Being cool is so important in America today that people will go to great lengths to achieve that status.  An important lesson learned early in school is that cool kids get ahead.  They are recognized and celebrated by their peers, and even the administration – when’s the last time they held a pep rally for the math team?  Teachers are more appreciated and successful if they act cool, exchanging knuckle bumps with middle schoolers and having hip classroom decorations.  (See my comments from September 2012.)  Politicians try to act cool.  They want to be seen in public with film stars, rockers, rappers and professional athletes.  We take our cues from others about the right place to be, right things to wear and right things to say.

The good news is you can buy stuff to make you cool, and these opportunities continue to expand.  Kanye West will sell you a “designer” white t-shirt for a mere $120.  It’s part of his new clothing line that includes jeans for $265 and a long-sleeved hoodie for $280.  This article (from the UK) mockingly presents five much less expensive alternatives.  Although they are all priced at less than £10 (or about $16), they just can’t compete on coolness, and the West-endorsed t-shirts sold out in one day!

Why would so many people spend $120 for a t-shirt that is identical to others selling for much less?  Why are they so desperate to be considered cool?  Cheryl Mendelson in her book The Good Life explains, “…what seems cool to cool people varies with whatever relieves feelings of inferiority and humiliation...” (p.171).  In other words, beneath the facade they don’t feel good about themselves and must rely on the constant ability to surprise, shock or just out-cool others through their dress and attitude to gain the external reinforcement they need.  Perhaps the sale of Kanye West t-shirts and other goods tells us more than about how people make crazy spending decisions.  Perhaps it also means that recent attempts to artificially build self-esteem in our children have failed, leaving them, now young adults, to rely on outside approval to compensate for the undeveloped confidence and satisfaction that comes from real accomplishment.  If I need people to like or look up to me, I buy the shirt.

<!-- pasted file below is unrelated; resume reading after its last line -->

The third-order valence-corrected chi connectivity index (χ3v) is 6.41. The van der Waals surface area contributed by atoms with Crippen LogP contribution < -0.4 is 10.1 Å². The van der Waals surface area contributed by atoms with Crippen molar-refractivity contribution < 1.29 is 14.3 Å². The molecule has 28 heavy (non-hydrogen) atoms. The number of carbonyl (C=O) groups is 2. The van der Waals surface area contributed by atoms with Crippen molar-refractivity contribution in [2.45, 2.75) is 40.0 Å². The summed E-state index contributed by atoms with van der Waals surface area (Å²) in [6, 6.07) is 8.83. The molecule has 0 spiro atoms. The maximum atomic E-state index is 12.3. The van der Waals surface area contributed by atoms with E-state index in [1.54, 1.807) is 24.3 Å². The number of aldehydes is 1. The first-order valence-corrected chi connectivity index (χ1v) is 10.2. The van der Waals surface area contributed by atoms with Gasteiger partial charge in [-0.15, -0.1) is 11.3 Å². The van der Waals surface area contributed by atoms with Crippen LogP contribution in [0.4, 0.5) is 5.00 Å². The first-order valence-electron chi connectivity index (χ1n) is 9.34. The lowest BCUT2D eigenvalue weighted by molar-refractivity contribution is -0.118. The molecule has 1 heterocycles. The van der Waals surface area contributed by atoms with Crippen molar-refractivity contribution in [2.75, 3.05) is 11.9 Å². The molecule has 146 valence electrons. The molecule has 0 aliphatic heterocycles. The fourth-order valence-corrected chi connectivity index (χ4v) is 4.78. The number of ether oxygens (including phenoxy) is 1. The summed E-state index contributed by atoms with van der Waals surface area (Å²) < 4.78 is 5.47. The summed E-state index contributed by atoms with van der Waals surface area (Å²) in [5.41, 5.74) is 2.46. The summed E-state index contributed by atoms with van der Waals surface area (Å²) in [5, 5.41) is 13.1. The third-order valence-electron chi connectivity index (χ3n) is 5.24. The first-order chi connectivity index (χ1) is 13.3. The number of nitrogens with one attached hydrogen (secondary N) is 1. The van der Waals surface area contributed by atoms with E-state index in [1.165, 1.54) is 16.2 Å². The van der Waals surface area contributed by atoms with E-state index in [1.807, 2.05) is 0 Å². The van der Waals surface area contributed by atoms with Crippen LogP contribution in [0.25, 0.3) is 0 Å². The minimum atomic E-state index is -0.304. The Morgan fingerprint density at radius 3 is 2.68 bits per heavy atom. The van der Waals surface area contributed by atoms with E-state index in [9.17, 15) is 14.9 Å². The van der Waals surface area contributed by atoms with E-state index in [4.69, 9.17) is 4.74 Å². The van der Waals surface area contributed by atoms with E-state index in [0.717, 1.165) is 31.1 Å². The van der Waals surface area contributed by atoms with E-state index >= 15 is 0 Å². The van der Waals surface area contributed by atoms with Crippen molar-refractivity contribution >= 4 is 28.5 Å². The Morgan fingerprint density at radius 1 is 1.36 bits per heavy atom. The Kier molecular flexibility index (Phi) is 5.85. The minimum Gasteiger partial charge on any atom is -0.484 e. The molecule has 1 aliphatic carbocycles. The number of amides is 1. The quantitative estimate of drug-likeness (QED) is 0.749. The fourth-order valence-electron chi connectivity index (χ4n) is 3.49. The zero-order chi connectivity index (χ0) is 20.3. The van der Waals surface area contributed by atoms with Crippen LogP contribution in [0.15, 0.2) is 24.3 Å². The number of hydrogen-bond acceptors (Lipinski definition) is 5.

Perspective, a sense of moderation, an appreciation of what you have – materially, internally, and spiritually – relieves this need to spend money to achieve status or to impress the neighbors (and yourself).  The only drawback is that perspective, along with discipline, critical thinking and responsibililty are just not cool!

Friday, July 19, 2013

Making Connections